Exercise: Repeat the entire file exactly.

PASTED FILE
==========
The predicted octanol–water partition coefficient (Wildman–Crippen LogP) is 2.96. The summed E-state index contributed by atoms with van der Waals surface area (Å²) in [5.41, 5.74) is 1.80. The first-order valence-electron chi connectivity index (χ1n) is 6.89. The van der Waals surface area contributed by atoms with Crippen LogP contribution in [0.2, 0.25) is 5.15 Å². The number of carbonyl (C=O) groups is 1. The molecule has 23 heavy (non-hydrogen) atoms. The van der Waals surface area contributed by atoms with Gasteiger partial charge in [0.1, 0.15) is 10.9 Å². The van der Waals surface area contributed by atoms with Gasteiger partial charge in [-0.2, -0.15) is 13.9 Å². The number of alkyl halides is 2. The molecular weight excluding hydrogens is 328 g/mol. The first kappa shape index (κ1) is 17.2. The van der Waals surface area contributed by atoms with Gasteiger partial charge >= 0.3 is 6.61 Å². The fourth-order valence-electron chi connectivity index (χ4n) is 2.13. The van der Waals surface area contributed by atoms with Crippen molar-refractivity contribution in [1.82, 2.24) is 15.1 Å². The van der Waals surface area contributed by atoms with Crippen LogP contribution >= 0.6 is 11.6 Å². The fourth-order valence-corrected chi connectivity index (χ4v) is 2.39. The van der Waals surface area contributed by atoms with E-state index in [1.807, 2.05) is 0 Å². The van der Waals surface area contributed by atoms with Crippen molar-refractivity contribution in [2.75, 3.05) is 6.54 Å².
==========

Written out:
The predicted octanol–water partition coefficient (Wildman–Crippen LogP) is 2.96. The summed E-state index contributed by atoms with van der Waals surface area (Å²) in [5.41, 5.74) is 1.80. The first-order valence-electron chi connectivity index (χ1n) is 6.89. The van der Waals surface area contributed by atoms with Crippen LogP contribution in [0.2, 0.25) is 5.15 Å². The number of carbonyl (C=O) groups is 1. The molecule has 23 heavy (non-hydrogen) atoms. The van der Waals surface area contributed by atoms with Gasteiger partial charge in [0.1, 0.15) is 10.9 Å². The van der Waals surface area contributed by atoms with Gasteiger partial charge in [-0.2, -0.15) is 13.9 Å². The number of alkyl halides is 2. The molecular weight excluding hydrogens is 328 g/mol. The first kappa shape index (κ1) is 17.2. The van der Waals surface area contributed by atoms with Gasteiger partial charge >= 0.3 is 6.61 Å². The fourth-order valence-electron chi connectivity index (χ4n) is 2.13. The van der Waals surface area contributed by atoms with Crippen molar-refractivity contribution in [1.82, 2.24) is 15.1 Å². The van der Waals surface area contributed by atoms with Crippen LogP contribution >= 0.6 is 11.6 Å². The fourth-order valence-corrected chi connectivity index (χ4v) is 2.39. The van der Waals surface area contributed by atoms with E-state index in [1.807, 2.05) is 0 Å². The van der Waals surface area contributed by atoms with Crippen molar-refractivity contribution in [2.75, 3.05) is 6.54 Å².